Not only is the lending process so much more convenient, but online lenders typically have less stringent requirements for qualifying. For example, getting a bank loan is difficult, even for established businesses owned by people with high credit scores. But many online lenders will approve borrowers with less-than-perfect credit scores and histories, newer businesses, and businesses that aren’t bringing in high revenues just yet.

Many online lenders provide capital to small business owners in Michigan, but you can start your search for capital with these options:

Lendio

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The loan aggregator Lendio lets you shop your financing options without spending hours filling out applications. Lendio has over 75 lending partners in its network – lenders you can reach with just one application.

Through Lendio, you can apply for the financing you need for your business, including:

  • Small Business Administration (SBA) Loans: $50,000 to $5 million
  • Term Loans: $5,000 to $2 million
  • Short-Term Loans: $5,000 to $200,000
  • Lines Of Credit: $1,000 to $500,000
  • Credit Cards: $1,000 to $500,000
  • Equipment Financing: $5,000 to $5 million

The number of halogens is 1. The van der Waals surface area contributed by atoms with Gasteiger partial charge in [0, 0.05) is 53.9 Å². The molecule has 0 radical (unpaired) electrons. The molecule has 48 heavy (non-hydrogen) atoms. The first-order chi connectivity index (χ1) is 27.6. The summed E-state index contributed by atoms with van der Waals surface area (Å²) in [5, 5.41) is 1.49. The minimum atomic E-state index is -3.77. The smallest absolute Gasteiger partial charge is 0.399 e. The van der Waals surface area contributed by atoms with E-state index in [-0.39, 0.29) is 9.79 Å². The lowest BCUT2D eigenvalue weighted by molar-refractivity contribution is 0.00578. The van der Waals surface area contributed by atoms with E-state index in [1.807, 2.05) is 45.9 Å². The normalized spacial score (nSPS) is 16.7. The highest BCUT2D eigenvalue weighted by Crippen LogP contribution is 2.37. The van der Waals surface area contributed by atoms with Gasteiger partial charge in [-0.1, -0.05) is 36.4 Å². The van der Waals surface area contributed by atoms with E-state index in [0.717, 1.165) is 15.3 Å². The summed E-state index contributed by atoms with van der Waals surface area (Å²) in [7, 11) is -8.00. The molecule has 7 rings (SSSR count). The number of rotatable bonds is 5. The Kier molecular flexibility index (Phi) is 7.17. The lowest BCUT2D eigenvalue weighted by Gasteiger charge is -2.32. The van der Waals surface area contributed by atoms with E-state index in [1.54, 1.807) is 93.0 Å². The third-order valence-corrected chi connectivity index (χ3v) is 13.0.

• Commercial Mortgages: $250,000 to $5 million
  • Accounts Receivable Financing: Up to 80% of receivables
  • Startup Loans: $500 to $750,000
  • Merchant Cash Advances: $5,000 to $200,000

Borrower requirements, rates, and terms are based on a number of factors, including the type of financing you receive, the lender you work with, and your creditworthiness and/or business performance. Turnaround times also vary, but you may be able to receive funding in as little as 24 hours. Filling out an application to receive offers through Lendio’s network has no impact on your credit score. However, a hard pull on your credit may be performed once you select a lender offer to pursue.

OnDeck

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OnDeck offers small business owners two financing options: term loans and lines of credit.

With an OnDeck term loan, you may apply for up to $500,000. With the short-term loan option, you have 3 to 12 months to repay your loan. This option is best for funding marketing campaigns, purchasing inventory, or hiring new employees. Short-term loans from OnDeck come with a simple interest rate that starts at 9%.

Long-term loan options are also available. These loans have repayment terms of 15 to 36 months. Long-term loans are best for larger projects, such as business expansion, opening a new location, or purchasing equipment. The annual interest rate for long-term loans starts at 9.99%.